Grant Award Will Support Adult Student Boot Camp
Submitted on May 22, 2013 at 12:42 PM
A boot camp sounds like a tough thing to go through, but a pilot program at Volunteer State Community College will use the approach to help new adult students realize their strengths in order to be successful in college. The program was recently awarded a $26,860 grant from the Tennessee College Access and Success Network (TCASN). Vol State faculty and staff will hand select certain adult students for the week-long program. The criteria will be "students of potential" who could do well in college with some additional preparation. The pilot will be part of the successful Supplemental Instruction program at Vol State
"The boot camp will be led by Vol State student leaders who have been in that same position. They were adult students who needed to build new skills to get ready for college," said Supplemental Instruction director, Toni Murad. "They will be mentors for the new students throughout the year. We will also work to develop the students into a team. That way they'll already know people when they start classes."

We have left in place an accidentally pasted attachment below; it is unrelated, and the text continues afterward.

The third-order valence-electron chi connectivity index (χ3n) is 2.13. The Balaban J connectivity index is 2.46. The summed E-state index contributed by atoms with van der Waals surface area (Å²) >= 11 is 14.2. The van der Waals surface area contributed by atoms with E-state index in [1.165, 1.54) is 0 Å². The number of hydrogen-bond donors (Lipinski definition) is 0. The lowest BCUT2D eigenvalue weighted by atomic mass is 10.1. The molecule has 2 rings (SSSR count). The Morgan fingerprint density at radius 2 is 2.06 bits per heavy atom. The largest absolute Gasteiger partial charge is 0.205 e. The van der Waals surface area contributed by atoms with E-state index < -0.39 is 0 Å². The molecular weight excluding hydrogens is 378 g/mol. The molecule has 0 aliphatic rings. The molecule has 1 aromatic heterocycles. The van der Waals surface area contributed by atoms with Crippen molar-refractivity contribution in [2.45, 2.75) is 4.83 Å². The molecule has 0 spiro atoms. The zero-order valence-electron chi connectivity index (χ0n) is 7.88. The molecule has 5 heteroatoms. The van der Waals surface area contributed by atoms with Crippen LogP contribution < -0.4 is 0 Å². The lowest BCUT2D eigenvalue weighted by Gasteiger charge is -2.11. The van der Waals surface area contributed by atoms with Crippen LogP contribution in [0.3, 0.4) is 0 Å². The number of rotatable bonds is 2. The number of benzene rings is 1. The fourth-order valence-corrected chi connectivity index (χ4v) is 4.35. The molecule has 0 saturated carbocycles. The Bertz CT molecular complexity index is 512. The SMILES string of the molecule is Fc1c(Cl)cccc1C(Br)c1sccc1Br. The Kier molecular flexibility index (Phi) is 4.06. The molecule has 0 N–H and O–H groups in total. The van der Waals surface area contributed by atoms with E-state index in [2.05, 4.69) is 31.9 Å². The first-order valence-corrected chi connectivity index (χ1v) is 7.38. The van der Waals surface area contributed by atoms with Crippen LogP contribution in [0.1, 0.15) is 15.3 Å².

Non-traditional students often begin their college careers under-prepared, unsure of themselves, and unable to master the routine of college life. Based on the Gallup Organization's Student Development Program, the selected students will identify their unique strengths and how to use them to overcome those barriers. The boot camp will be a drastic departure from the traditional seminars that focus on academic remedial work and will, instead, guide students to maximize their strengths and abilities. The non-traditional student boot camp will also be part of an overall plan to establish career pathways for non-traditional adult students at Vol State. Adult Education program participants, whose goal is to pursue a college certificate or degree will, during their course study to complete their GED, receive college and career guidance services.
The pilot program will serve 150 students when it is implemented this coming August. The TCASN grant competition brought in 79 applications from across the state, of which 12 were funded.
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